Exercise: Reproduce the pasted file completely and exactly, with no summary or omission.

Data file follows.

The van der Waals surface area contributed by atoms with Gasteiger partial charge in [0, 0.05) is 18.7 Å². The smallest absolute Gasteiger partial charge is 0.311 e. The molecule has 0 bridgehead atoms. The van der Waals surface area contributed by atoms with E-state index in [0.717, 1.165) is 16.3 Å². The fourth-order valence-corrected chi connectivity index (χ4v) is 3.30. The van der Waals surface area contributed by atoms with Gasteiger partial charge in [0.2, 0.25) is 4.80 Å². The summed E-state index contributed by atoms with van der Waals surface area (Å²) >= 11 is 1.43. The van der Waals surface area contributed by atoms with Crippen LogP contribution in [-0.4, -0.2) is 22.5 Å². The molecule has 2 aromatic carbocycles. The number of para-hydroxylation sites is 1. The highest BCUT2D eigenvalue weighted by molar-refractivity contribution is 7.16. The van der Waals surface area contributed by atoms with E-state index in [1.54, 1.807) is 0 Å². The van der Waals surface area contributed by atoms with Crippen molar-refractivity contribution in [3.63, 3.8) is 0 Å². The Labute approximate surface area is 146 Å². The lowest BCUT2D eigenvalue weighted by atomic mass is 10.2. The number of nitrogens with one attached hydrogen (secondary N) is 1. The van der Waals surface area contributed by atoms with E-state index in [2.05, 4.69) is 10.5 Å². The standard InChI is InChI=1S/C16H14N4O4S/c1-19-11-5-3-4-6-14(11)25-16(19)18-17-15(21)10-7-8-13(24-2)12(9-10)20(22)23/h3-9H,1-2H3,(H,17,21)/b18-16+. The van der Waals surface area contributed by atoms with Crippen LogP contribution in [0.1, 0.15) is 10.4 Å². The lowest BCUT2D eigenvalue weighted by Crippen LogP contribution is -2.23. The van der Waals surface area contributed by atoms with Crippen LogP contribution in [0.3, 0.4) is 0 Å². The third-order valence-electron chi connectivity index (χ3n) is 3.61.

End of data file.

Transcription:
The van der Waals surface area contributed by atoms with Gasteiger partial charge in [0, 0.05) is 18.7 Å². The smallest absolute Gasteiger partial charge is 0.311 e. The molecule has 0 bridgehead atoms. The van der Waals surface area contributed by atoms with E-state index in [0.717, 1.165) is 16.3 Å². The fourth-order valence-corrected chi connectivity index (χ4v) is 3.30. The van der Waals surface area contributed by atoms with Gasteiger partial charge in [0.2, 0.25) is 4.80 Å². The summed E-state index contributed by atoms with van der Waals surface area (Å²) >= 11 is 1.43. The van der Waals surface area contributed by atoms with Crippen LogP contribution in [-0.4, -0.2) is 22.5 Å². The molecule has 2 aromatic carbocycles. The number of para-hydroxylation sites is 1. The highest BCUT2D eigenvalue weighted by molar-refractivity contribution is 7.16. The van der Waals surface area contributed by atoms with E-state index in [1.54, 1.807) is 0 Å². The van der Waals surface area contributed by atoms with Crippen molar-refractivity contribution in [3.63, 3.8) is 0 Å². The Labute approximate surface area is 146 Å². The lowest BCUT2D eigenvalue weighted by atomic mass is 10.2. The number of nitrogens with one attached hydrogen (secondary N) is 1. The van der Waals surface area contributed by atoms with E-state index in [2.05, 4.69) is 10.5 Å². The standard InChI is InChI=1S/C16H14N4O4S/c1-19-11-5-3-4-6-14(11)25-16(19)18-17-15(21)10-7-8-13(24-2)12(9-10)20(22)23/h3-9H,1-2H3,(H,17,21)/b18-16+. The van der Waals surface area contributed by atoms with Crippen LogP contribution in [0.1, 0.15) is 10.4 Å². The lowest BCUT2D eigenvalue weighted by Crippen LogP contribution is -2.23. The van der Waals surface area contributed by atoms with Crippen LogP contribution in [0.3, 0.4) is 0 Å². The third-order valence-electron chi connectivity index (χ3n) is 3.61.